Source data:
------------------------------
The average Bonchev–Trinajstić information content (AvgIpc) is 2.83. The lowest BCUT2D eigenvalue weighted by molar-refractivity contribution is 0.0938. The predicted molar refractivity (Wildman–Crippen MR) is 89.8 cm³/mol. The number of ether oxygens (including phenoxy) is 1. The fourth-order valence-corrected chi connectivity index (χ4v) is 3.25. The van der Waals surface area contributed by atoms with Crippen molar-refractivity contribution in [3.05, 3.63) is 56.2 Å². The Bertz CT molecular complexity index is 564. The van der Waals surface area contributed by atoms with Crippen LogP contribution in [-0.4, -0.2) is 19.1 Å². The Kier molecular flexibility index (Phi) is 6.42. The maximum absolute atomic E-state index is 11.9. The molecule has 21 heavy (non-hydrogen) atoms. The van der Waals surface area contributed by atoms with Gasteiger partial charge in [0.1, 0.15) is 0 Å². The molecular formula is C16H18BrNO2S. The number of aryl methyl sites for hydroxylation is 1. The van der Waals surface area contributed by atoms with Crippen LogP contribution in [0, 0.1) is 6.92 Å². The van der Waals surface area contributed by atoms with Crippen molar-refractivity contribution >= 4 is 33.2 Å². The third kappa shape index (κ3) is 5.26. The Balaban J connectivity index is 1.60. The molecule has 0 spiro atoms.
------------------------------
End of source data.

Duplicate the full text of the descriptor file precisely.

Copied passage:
The average Bonchev–Trinajstić information content (AvgIpc) is 2.83. The lowest BCUT2D eigenvalue weighted by molar-refractivity contribution is 0.0938. The predicted molar refractivity (Wildman–Crippen MR) is 89.8 cm³/mol. The number of ether oxygens (including phenoxy) is 1. The fourth-order valence-corrected chi connectivity index (χ4v) is 3.25. The van der Waals surface area contributed by atoms with Crippen molar-refractivity contribution in [3.05, 3.63) is 56.2 Å². The Bertz CT molecular complexity index is 564. The van der Waals surface area contributed by atoms with Crippen LogP contribution in [-0.4, -0.2) is 19.1 Å². The Kier molecular flexibility index (Phi) is 6.42. The maximum absolute atomic E-state index is 11.9. The molecule has 21 heavy (non-hydrogen) atoms. The van der Waals surface area contributed by atoms with Gasteiger partial charge in [0.1, 0.15) is 0 Å². The molecular formula is C16H18BrNO2S. The number of aryl methyl sites for hydroxylation is 1. The van der Waals surface area contributed by atoms with Crippen LogP contribution in [0, 0.1) is 6.92 Å². The van der Waals surface area contributed by atoms with Crippen molar-refractivity contribution >= 4 is 33.2 Å². The third kappa shape index (κ3) is 5.26. The Balaban J connectivity index is 1.60. The molecule has 0 spiro atoms.